On whether it can be resolved without an invasive treatment:

Podiatrist says:  Probably not.
Chiropractor says:  It’s possible.  The body sometimes does what it does, and while it’s not likely sometimes it does happen.

 

So, I’m chewing that on this week.  Also, I realized that in order to get to the gym 12 times this month, starting last Monday, I realized I needed to go to the gym seven out of the last eight days of February.  So, since Monday, I’ve been to the gym and done 45-60 minutes of cardio every day except Saturday.  I’ve gotten my water and fruit and vegetable intake most days.  I figured last week would be a great week.  Right?  Apparently not great.  Meh.  I’m hoping my body and mind sync up soon.

Jonas is almost five months old now (in just over a week).  When the other boys were this age, I was already below my pre-pregnancy weight.  I had friends who struggled to lose the weight.  I encouraged them to get their lifestyles ready for when the weight was ready to come off.  I supported them.  I reminded them their babies were still young.  I meant all the things I was saying, but it’s a lot harder to be on the other side of that coin.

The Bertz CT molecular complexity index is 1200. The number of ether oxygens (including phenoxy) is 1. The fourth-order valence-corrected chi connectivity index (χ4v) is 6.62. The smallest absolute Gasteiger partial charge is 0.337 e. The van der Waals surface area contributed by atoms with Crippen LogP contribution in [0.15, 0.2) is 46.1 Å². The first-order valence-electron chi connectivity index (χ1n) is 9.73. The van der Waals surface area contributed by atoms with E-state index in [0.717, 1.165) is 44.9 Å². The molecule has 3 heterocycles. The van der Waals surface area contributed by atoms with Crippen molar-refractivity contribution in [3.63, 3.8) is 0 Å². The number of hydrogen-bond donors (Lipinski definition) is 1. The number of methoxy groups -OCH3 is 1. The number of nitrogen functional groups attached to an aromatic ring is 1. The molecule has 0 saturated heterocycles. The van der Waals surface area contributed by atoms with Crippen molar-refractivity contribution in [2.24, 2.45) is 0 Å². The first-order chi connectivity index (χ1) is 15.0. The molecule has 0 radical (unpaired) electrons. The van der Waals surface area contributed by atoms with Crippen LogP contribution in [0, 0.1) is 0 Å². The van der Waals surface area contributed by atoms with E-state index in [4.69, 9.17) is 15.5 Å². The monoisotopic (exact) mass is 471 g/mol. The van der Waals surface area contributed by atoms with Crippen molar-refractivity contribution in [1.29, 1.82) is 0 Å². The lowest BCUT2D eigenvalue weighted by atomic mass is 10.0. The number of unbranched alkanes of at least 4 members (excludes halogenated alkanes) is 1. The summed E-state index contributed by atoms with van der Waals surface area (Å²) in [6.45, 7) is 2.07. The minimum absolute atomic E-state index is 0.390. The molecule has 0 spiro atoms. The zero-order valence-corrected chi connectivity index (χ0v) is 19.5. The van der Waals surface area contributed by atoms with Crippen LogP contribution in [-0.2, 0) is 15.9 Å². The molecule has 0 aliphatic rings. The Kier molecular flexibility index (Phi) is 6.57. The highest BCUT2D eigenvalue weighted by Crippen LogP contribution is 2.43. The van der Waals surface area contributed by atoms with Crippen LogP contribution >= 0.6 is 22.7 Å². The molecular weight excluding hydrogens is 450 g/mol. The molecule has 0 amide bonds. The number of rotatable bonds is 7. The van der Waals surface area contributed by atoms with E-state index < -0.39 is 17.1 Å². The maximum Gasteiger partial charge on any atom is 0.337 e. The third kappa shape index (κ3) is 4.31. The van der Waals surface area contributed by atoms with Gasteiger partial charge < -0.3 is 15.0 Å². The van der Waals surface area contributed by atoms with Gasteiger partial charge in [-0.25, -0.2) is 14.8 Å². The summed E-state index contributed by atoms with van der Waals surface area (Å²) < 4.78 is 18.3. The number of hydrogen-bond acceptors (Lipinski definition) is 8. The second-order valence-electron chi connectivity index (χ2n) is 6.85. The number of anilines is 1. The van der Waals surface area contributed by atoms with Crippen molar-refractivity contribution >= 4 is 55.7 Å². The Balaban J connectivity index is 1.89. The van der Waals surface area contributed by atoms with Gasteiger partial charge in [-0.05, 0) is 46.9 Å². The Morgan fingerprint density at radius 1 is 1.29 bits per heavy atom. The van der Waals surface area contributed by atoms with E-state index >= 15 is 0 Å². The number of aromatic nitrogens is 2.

Over the past week, I have done somewhere around 300 minutes of cardio.  I’ve also had plenty of water and made pretty decent food choices.

Previous loss:  8.2 lbs

This week’s loss:  .6 lb gain (Boo-urns!!!)

Total loss:  7.6 lbs

Staying focused on water intake, eating fruit and vegetables, and getting exercise.

Mamavation Monday: Week 8

This week I learned a lesson.  What I’m doing is not to lose weight.  It’s to get healthy.  I need to do what I need to do, and eventually the results will come.  Weeks when I do well, I expect to lose weight.  Weeks when I don’t do as well, I don’t expect as much of a loss.  My body and my expectations aren’t always on the same page though.  That’s why it’s so important to focus on the long term goal of being healthy vs. the immediate result of losing weight.

Last weekend, we were out of town.  We didn’t eat like we normally do.  I also had *that* week of the month this week.  I expected it to be a holding pattern type of week.

Previous loss:  5.8 lbs

This week’s loss:  2.4 lbs

Total loss:  8.2 lbs

Who knew?

This week, I’ll be keeping up on the water and fruit and vegetable intake.